One evening he and his wife Karen were at a surf break called Pine Trees, named for some large trees that over look the break from beach. It's also famous because a well-known surfer who frequented the break had his ashes spread out in the waves. Jamie remarked to his wife about it would have been great if they spread the ashes by one of the large pine trees overlooking the break so that his family would have a physical memorial that they could touch.
After finishing his story, Jamie then asked Sandy, “so what are you and Brad up to these days?"
Sandy and I had been busy fleshing out the idea with a prototype website and basic brochure so we could show the concept to other people to get their feedback and so far the response had been overwhelmingly positive. The fact that Jamie had had his experience in Hawaii and was interested in discussing the idea further got the three of us excited enough to start to explore even further.
Shining Light on an Arcane Industry
Throughout the summer of 2015, the three of us dove into the burial industry, unearthing tons of interesting insights, industry quotes, and the underlying reasons why people choose the options they do. Aside from being completely fascinating, there was one particular trend that stood out above everything else: in 1970, the national cremation rate was 5%; it currently stands around 48%; and in 2030 it’s projected to be 70%. Cremation is taking over traditional burial as the preferred after-life option. But this begged the question — what are people doing with all those ashes?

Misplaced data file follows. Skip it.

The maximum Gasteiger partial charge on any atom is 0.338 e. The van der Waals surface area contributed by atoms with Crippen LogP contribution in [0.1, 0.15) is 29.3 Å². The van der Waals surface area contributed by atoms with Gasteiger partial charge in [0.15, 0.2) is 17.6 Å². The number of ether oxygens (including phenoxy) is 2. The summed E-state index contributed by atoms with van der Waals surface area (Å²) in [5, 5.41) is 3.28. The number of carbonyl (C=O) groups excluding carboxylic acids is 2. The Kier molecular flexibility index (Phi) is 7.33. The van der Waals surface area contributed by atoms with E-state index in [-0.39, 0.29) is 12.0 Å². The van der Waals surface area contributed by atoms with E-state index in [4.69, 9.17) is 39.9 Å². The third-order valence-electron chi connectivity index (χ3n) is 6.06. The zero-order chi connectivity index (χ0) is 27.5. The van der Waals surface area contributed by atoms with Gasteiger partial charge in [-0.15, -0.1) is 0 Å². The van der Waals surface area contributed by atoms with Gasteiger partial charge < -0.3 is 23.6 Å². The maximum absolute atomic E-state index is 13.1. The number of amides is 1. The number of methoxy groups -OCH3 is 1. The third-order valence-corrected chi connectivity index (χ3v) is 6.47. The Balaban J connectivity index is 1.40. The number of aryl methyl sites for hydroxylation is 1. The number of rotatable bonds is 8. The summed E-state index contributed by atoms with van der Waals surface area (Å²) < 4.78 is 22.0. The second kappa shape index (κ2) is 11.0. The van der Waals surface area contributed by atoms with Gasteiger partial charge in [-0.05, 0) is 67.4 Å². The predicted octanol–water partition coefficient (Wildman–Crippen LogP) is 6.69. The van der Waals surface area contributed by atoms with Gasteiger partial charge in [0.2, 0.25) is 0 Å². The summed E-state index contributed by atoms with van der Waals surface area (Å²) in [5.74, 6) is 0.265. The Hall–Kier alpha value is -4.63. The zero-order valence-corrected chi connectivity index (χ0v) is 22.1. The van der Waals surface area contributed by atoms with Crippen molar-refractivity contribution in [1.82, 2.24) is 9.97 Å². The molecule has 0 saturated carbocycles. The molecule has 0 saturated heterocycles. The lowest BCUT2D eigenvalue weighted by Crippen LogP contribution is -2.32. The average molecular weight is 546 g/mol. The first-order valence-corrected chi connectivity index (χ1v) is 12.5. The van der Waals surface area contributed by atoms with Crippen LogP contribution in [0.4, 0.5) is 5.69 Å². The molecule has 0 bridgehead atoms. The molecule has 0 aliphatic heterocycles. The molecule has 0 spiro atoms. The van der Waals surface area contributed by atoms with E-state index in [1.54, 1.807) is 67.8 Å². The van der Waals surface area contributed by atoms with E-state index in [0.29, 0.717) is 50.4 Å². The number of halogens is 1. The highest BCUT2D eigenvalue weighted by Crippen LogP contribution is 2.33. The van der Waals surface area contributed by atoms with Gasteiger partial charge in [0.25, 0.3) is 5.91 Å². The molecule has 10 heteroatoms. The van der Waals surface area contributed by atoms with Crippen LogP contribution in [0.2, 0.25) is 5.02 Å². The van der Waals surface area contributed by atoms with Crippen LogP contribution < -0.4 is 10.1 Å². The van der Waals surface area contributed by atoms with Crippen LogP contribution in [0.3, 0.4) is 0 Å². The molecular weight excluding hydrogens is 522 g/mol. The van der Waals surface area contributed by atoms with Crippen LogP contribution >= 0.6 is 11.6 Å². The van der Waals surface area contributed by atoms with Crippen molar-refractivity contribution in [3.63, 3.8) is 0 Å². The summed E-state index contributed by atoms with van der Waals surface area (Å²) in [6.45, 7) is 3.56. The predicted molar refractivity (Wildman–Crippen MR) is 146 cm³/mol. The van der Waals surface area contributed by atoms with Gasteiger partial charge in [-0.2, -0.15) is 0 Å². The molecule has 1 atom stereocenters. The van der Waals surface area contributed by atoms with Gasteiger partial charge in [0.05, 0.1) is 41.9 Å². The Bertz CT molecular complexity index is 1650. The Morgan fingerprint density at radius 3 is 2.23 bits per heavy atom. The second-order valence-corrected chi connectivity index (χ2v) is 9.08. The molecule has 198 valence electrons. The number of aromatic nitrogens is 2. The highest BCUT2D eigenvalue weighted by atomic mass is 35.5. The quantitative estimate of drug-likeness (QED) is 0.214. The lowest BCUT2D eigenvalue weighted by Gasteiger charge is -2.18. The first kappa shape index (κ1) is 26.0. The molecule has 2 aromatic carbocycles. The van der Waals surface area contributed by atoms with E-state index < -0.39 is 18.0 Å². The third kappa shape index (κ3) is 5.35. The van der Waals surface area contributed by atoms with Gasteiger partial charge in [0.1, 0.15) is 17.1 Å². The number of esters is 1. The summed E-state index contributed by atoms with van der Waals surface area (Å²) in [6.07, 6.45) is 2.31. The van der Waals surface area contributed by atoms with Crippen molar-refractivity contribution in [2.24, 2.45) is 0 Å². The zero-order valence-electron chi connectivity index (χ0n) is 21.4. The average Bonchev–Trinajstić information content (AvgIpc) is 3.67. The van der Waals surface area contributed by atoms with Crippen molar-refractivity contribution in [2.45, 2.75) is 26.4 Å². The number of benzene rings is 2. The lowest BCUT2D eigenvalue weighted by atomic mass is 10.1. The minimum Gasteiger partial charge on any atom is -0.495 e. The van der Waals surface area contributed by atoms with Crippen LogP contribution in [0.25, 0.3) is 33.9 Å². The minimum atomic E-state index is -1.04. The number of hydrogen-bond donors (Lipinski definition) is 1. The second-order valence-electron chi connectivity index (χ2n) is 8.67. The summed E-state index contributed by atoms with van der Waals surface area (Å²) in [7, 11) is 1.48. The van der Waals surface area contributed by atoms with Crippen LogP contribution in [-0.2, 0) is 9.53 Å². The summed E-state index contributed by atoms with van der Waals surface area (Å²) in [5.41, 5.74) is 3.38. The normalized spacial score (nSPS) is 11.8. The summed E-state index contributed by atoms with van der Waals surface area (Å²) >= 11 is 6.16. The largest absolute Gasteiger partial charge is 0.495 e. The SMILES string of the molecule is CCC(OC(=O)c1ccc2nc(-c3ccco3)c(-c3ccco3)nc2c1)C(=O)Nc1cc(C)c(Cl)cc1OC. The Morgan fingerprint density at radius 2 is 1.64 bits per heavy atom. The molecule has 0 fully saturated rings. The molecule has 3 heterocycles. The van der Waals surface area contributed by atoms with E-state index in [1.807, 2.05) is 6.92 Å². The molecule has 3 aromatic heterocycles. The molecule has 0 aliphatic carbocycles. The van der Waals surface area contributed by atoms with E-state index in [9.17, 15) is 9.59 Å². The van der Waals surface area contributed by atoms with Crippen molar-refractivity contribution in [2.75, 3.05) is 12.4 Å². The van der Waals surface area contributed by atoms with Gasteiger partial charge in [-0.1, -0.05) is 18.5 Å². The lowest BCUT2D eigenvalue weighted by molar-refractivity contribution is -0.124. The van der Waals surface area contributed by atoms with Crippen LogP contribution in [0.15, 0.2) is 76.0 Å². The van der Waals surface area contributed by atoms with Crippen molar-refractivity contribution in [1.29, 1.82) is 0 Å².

As it turns out, not that much. Over 75% of people who currently choose cremation don’t buy any memorialization option at the cemetery, actively don’t want to take the ashes home, but do so out of a lack of other options.
In fact, we were told that in a best case scenario, cemeteries end up providing memorialization options to less than 50% of people who choose cremation.
Now that we knew we had a powerful demographic trend and an underserved need, Better Place started to take real shape. The idea was to create cremation-only cemeteries that fulfilled our idealization of what would be the perfect place to celebrate and remember your loved ones that have passed away. We endlessly discussed our visions for what a Better Place cemetery would look like and tested our ideas and theories with Google Insights, a newly-released online polling tool. It turns out that across the board, the number one priority for people when it comes to spreading ashes is the beauty of the location which fit with my gut feeling and personal preference.
This led us to look up iconic locations all over North America that were prized for their unique geography. An interesting realization was that if we turned these incredible places into cemeteries, they could never be redeveloped. We didn’t start with the idea of land preservation, but it quickly became something very core to the idea. In any case, we had a very good idea of what a Better Place Forest would look like.